Enhance PHP Unit Testing And Mocking Framework improve the quality

About Unit Testing

If you are new to unit testing and want to know what it is all about, this is definitely the place for you. We talk about the basics of unit testing and some of the widely held principles, including test-driven development.

We will also add some book recommendations if you want to learn more!

What is a unit test?

A unit test is a fast, automatic and repeatable way of proving your code does what it is supposed to do. It confirms that your code still works after you have made changes, or alerts you early on to the fact that something has broken. By writing unit tests that cover all of our code, we can quickly run them and check our entire application in a few seconds.

A unit test even acts as a piece of documentation as it describes how your code should be used.

Why would you write tests?

Before the development community was convinced of the benefits, some people thought that unit tests were a waste of time. Some developers thought that their job was to write production code, so spending time on unit tests, which aren't production code, wasn't what they were being paid for.

These days, most professional developers know that unit tests are an important part of writing production code. It means you deliver better quality code and it makes jobs like refactoring or adding new features easier.

The research team found was that the TDD teams produced code that was 60 to 90 percent better in terms of defect density than non-TDD teams - via Phil Haack .

If your code isn't covered by unit tests, it is legacy code.

The difference between unit and integration tests

A unit test isolates a small part of your code for testing purposes. Components that your code depends on are replaced with fake versions to make your test more stable. An integration test covers many components in a single test.

Usually a unit test calls a single method in a single class and tests a single piece of logic in that method, whereas an integration test ensures that two components interact as expected.

You should have as much unit test coverage as possible to ensure that the behaviour of your code is what you expect it to be. Integration test coverage should not test the detailed behaviour of the code (as this is already covered by unit tests) but instead focus on proving that components are present, connected and interact.

You can perform unit testing and integration testing with Enhance PHP.

Good practices

A test should only test a single logical unit. If you are making multiple assertions in a test, you should consider whether there should be multiple tests with a single assertion instead. If one test fails, it should be clear exactly what logic is broken; if you test too much in a single test it is hard to discern the cause of the failure.

Public Methods:

You should only test public methods. If the public method calls private methods, you can design your tests to exercise the different parts of logic contained in the private methods by calling the public methods with the right combination of arguments.


If the class or function you are testing relies on some other component, you should supply a fake version of that component in order to isolate your test. You don't want changes in another component to affect your tests.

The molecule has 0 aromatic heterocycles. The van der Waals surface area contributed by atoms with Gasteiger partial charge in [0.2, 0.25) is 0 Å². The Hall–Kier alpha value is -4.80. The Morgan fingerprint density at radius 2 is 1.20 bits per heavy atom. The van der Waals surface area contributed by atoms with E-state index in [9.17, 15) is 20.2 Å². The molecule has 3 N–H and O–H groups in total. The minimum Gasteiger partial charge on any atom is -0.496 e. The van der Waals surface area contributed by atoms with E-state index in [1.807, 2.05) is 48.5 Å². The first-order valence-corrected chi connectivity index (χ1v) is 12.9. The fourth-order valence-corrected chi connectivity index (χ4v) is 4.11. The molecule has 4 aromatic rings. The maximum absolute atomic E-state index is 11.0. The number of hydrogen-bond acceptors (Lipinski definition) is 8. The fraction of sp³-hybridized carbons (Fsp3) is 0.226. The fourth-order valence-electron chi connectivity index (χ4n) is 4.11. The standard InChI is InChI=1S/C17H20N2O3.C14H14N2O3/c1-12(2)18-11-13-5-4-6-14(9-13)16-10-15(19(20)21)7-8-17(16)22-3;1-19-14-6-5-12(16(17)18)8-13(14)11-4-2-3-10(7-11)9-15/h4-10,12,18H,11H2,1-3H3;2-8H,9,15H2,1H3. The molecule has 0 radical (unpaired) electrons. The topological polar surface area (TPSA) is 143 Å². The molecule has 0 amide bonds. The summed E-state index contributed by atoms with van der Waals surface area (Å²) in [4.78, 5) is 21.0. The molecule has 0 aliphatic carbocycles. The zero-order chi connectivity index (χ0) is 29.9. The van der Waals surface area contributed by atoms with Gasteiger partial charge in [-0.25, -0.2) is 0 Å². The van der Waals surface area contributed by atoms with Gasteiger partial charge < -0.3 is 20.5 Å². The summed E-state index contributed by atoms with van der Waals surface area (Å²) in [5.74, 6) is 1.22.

The name of your test should be descriptive enough to tell you what has gone wrong if it fails. For example:

[MethodName] With [Condition] Expect [Outcome]

A real example would be:


Some people use underscores instead of the "With" "Expect" syntax.


An example test

public function addTwoNumbersWith3and2Expect5() {
	$target = \Enhance\Core::getCodeCoverageWrapper('ExampleClass');
	$result = $target->addTwoNumbers(3, 2);
	\Enhance\Assert::areIdentical(5, $result);

This test is for a method called "addTwoNumbers", which is a simple addition function. We test it by passing in 3 and 2, and by proving that the response is 5. If the method gave back any other value the test would fail.

What are fakes, mocks and stubs?

A "fake" is a dummy class or object that you use in place of a real one for the purposes of testing. For example, if you had some code that relied on a class called "TaxCalculator", you wouldn't want to use the real Tax Calculator in your tests as this would make your tests brittle. If the Tax Calculator changes, it could cause your tests to fail despite the fact the code and behaviour of your code under test being correct. So instead of using the real Tax Calculator, which currently calculates tax at 22%, but next year may be 20% or 25% we create a fake one that always uses the same percentage. Now our tests won't be affected by changes in the tax calculator and will be less brittle.

Mocks and stubs are the two types of "fake" used in unit testing. A stub simply acts as a stand-in to allow the tests to run, whereas a mock is used to verify that certain calls with made with particular arguments. So a stub is just there to make your tests happen without relying on outside classes and a mock is used to pass or fail a test (i.e. if your code doesn't call a method it should call, or if it calls a method it shouldn't have called, you can fail the test).